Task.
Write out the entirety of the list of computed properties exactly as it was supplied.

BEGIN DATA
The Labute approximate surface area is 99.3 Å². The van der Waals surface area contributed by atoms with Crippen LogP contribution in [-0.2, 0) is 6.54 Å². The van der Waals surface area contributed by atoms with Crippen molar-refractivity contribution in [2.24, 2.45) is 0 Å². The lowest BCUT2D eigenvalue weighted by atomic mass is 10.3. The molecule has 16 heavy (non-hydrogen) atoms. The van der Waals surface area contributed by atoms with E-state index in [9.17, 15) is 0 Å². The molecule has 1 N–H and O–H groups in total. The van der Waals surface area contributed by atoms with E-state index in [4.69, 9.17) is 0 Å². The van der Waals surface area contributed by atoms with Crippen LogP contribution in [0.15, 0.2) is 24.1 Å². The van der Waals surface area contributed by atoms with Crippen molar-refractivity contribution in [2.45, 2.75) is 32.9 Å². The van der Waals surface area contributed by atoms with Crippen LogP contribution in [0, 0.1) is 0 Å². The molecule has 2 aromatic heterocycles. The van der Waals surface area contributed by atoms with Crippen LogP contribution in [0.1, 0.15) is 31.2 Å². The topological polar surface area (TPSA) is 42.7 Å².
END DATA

The Labute approximate surface area is 99.3 Å². The van der Waals surface area contributed by atoms with Crippen LogP contribution in [-0.2, 0) is 6.54 Å². The van der Waals surface area contributed by atoms with Crippen molar-refractivity contribution in [2.24, 2.45) is 0 Å². The lowest BCUT2D eigenvalue weighted by atomic mass is 10.3. The molecule has 16 heavy (non-hydrogen) atoms. The van der Waals surface area contributed by atoms with E-state index in [9.17, 15) is 0 Å². The molecule has 1 N–H and O–H groups in total. The van der Waals surface area contributed by atoms with E-state index in [4.69, 9.17) is 0 Å². The van der Waals surface area contributed by atoms with Crippen LogP contribution in [0.15, 0.2) is 24.1 Å². The van der Waals surface area contributed by atoms with Crippen molar-refractivity contribution in [2.45, 2.75) is 32.9 Å². The van der Waals surface area contributed by atoms with Crippen LogP contribution in [0, 0.1) is 0 Å². The molecule has 2 aromatic heterocycles. The van der Waals surface area contributed by atoms with Crippen LogP contribution in [0.1, 0.15) is 31.2 Å². The topological polar surface area (TPSA) is 42.7 Å².